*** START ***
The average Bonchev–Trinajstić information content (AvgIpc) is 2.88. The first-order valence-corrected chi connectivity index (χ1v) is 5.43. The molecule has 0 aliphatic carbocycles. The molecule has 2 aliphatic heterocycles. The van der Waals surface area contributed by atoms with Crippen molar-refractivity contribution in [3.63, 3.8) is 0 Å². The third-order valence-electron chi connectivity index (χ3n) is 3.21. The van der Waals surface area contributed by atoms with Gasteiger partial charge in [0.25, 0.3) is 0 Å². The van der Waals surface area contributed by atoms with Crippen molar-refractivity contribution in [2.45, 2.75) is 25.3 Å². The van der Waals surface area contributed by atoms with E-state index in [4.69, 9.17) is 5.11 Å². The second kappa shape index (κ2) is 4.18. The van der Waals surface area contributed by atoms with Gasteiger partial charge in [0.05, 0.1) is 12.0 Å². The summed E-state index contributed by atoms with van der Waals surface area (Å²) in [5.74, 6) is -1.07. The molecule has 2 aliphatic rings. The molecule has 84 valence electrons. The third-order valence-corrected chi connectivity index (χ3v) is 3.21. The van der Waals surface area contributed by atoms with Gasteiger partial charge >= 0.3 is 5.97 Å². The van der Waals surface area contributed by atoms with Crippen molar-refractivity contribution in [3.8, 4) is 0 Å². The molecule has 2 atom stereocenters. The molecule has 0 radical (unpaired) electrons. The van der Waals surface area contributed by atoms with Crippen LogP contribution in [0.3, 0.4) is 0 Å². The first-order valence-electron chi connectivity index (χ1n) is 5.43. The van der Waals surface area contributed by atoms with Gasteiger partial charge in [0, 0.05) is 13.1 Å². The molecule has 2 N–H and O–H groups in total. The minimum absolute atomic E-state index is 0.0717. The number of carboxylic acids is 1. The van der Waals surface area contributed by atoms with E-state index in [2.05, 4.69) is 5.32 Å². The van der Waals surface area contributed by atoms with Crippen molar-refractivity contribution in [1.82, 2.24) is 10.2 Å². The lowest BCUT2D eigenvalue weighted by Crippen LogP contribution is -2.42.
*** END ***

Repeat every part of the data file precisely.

The average Bonchev–Trinajstić information content (AvgIpc) is 2.88. The first-order valence-corrected chi connectivity index (χ1v) is 5.43. The molecule has 0 aliphatic carbocycles. The molecule has 2 aliphatic heterocycles. The van der Waals surface area contributed by atoms with Crippen molar-refractivity contribution in [3.63, 3.8) is 0 Å². The third-order valence-electron chi connectivity index (χ3n) is 3.21. The van der Waals surface area contributed by atoms with Gasteiger partial charge in [0.25, 0.3) is 0 Å². The van der Waals surface area contributed by atoms with Crippen molar-refractivity contribution in [2.45, 2.75) is 25.3 Å². The van der Waals surface area contributed by atoms with E-state index in [4.69, 9.17) is 5.11 Å². The second kappa shape index (κ2) is 4.18. The van der Waals surface area contributed by atoms with Gasteiger partial charge in [0.05, 0.1) is 12.0 Å². The summed E-state index contributed by atoms with van der Waals surface area (Å²) in [5.74, 6) is -1.07. The molecule has 2 aliphatic rings. The molecule has 84 valence electrons. The third-order valence-corrected chi connectivity index (χ3v) is 3.21. The van der Waals surface area contributed by atoms with Gasteiger partial charge >= 0.3 is 5.97 Å². The van der Waals surface area contributed by atoms with Crippen molar-refractivity contribution in [3.8, 4) is 0 Å². The molecule has 2 atom stereocenters. The molecule has 0 radical (unpaired) electrons. The van der Waals surface area contributed by atoms with Crippen LogP contribution in [0.3, 0.4) is 0 Å². The first-order valence-electron chi connectivity index (χ1n) is 5.43. The van der Waals surface area contributed by atoms with Gasteiger partial charge in [0, 0.05) is 13.1 Å². The molecule has 2 N–H and O–H groups in total. The minimum absolute atomic E-state index is 0.0717. The number of carboxylic acids is 1. The van der Waals surface area contributed by atoms with E-state index in [2.05, 4.69) is 5.32 Å². The van der Waals surface area contributed by atoms with Crippen molar-refractivity contribution in [1.82, 2.24) is 10.2 Å². The lowest BCUT2D eigenvalue weighted by Crippen LogP contribution is -2.42.